Amanda says that the most important value for her team was to remain hopeful and determined to achieve good outcomes for all. This is a sentiment born from the pandemic era, where hopefulness is important to keep us steady. The team at Dorset Council stayed true to their value of listening to the needs of families and creating the conditions of success for our children and young people. The partnership vision for Dorset laid out the need to work with families and communities, listening to their feedback and ideas of what is most crucial to them. Living out values means we have been doing a robust self-evaluation way before the inspectors come.

Another value for Amanda is having a clear practice model which invites and welcomes external challenges. For example, the Dorset Council’s locality model and partnership structure is evaluated independently by IPC Oxford Brookes, who gives feedback and pointers for change.

Simon and Amanda both agree that you don’t have to be perfect to get a good grade, as long as you have a good plan on how to improve.

My Reflections on The Leadership Challenge
It takes an experienced and caring leader to guide a team through the tough and intensive inspection period. Leaders must take care of their team as well as themselves when faced with external scrutiny, a challenge often faced by executives in the public sector.

According to Amanda, leaders must work on their resilience and attention to detail in order to be mentally prepared for the inspection. Leaders can find support by surrounding themselves with the right talent and right expertise. For example, it is important to have someone who understands the complexity of the education system to be able to link activities back to the established framework.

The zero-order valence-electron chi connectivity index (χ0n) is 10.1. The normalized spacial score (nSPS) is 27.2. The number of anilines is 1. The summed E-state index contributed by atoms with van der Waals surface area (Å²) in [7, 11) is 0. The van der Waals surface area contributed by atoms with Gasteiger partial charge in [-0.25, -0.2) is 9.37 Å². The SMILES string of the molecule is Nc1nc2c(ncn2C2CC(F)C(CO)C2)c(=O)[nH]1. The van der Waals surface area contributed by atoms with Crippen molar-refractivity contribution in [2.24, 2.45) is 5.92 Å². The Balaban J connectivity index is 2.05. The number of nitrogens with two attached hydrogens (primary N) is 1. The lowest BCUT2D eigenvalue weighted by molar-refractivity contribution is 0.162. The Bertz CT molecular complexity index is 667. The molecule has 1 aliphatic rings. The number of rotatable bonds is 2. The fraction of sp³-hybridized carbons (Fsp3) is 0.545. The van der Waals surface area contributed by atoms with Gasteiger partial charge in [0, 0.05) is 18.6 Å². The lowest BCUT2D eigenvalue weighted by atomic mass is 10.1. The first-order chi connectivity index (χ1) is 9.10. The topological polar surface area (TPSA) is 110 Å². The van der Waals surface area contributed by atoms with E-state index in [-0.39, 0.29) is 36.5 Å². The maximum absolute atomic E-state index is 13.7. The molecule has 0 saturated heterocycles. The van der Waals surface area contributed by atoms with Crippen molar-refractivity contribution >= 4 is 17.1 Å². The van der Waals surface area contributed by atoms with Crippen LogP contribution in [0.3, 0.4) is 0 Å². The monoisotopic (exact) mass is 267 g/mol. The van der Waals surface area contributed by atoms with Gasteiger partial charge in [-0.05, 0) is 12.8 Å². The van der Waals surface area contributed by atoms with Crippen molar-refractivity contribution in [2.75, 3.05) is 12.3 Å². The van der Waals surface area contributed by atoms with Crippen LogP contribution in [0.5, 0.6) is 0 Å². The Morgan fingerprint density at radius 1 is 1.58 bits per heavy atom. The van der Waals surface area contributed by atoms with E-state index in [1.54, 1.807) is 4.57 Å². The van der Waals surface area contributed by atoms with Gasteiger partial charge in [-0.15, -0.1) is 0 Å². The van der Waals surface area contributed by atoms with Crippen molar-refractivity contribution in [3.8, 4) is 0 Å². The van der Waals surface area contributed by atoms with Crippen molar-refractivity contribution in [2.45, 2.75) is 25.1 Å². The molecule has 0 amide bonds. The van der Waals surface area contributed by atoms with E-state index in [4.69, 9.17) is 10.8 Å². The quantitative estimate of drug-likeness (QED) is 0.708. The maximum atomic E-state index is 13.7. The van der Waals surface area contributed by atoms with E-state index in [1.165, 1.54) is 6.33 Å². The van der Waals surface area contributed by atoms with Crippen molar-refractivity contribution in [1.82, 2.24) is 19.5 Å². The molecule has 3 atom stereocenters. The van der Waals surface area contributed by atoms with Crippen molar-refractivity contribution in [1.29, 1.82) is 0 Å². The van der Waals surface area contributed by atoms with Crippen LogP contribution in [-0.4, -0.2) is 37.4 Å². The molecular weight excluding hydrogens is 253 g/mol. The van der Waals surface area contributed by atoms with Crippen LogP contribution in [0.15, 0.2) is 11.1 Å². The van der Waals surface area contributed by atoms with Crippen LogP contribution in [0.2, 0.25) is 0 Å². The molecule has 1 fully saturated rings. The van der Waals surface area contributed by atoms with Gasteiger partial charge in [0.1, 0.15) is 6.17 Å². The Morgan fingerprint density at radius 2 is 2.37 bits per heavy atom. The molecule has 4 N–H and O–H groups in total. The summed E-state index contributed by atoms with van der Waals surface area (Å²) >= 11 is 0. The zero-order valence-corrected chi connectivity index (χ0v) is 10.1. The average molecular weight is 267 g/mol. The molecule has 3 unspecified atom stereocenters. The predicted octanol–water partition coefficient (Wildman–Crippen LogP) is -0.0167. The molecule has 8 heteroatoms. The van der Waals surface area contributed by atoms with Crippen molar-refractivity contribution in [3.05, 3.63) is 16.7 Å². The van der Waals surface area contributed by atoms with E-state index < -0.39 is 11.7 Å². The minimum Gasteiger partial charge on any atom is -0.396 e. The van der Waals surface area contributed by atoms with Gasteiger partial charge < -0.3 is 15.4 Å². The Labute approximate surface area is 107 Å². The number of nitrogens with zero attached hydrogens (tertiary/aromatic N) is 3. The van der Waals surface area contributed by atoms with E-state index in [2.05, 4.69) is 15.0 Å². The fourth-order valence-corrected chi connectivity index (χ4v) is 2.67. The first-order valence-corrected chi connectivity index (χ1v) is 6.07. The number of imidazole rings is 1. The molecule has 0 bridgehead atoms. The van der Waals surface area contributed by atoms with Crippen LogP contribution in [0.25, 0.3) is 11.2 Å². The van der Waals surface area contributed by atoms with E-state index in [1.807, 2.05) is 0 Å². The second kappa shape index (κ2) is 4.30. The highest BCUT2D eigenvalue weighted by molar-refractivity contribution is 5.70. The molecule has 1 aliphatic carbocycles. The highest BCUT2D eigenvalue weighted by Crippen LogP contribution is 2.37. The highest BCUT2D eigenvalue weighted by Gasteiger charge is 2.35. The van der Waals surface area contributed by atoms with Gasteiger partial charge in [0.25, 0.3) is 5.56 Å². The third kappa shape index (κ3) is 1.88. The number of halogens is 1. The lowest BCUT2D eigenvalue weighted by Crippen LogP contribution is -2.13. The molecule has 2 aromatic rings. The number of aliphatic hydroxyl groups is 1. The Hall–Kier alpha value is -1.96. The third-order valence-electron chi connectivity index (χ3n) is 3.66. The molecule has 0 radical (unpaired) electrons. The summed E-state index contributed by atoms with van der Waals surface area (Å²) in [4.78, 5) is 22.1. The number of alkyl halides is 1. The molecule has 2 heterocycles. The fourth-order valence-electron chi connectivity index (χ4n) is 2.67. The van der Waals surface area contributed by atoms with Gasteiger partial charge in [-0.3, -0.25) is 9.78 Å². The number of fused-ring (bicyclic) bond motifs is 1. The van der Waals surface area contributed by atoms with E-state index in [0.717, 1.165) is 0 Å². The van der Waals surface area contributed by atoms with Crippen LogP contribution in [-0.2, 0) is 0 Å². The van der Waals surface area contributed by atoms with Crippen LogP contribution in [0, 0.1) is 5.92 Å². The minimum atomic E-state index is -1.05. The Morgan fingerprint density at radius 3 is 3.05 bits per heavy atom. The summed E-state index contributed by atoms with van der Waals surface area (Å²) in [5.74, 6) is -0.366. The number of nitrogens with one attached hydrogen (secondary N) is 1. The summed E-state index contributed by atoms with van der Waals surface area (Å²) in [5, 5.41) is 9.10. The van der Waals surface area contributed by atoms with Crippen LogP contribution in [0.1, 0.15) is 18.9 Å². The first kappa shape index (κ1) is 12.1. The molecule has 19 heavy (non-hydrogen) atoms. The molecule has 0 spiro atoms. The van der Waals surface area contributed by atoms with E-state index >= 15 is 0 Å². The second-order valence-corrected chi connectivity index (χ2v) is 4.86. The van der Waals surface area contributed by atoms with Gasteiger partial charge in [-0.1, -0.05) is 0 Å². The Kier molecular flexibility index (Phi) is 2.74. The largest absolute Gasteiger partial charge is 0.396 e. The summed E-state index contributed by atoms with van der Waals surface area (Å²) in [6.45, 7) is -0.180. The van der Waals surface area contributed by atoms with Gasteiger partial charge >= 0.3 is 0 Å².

Furthermore, the inspection will test how close colleagues in Education, Social Care and Health are working together, which is a reflection of the work culture that already exists. Leaders need to set out clear expectations with staff, emphasising that they are not testing them as an individual but the system as a whole. It is also important to stress to colleagues to not be afraid to professionally challenge an inspector. It is also a chance to shine, so leaders should identify the key areas you want to showcase to inspectors.

From listening to Amanda and Simon, coupled with the conversations I’m having daily with Directors working in Education and Children’s Social Care, it highlights the importance of a strong workforce and how having the right skills in the right place at the right time plays a crucial part in achieving a positive outcome.

I  believe an important trait to have in any business is that of ‘self-awareness’ and in Local Government this is no different. Understanding your strengths and weaknesses is a key part in leadership and we all know that great leaders don’t need to know everything, it’s almost impossible, but what they do, is surround themselves around people who do; allowing you to focus on the areas you are good at and delegate the parts that are better suited to colleagues.

We are proud to stand alongside local authorities as they navigate a challenging and complex landscape and having closely supported both Dorset and Telford & Wrekin Council along their journey, it was brilliant to hear their outcomes and knowing that the people we’d introduced them to had been instrumental through their inspections.

As Steve Jobs Said, “It doesn’t make sense to hire smart people and then tell them what to do: we hire smart people so they can tell us what to do.”

If you require any further information or would like to discuss the talent agenda within your organisation, please feel free to reach out and I would be more than happy to have a conversation.

Did you find this useful or would like to hear more? If so, please remember to follow Yas Din and Tile Hill on LinkedIn for more news, community, and support.

Share this blog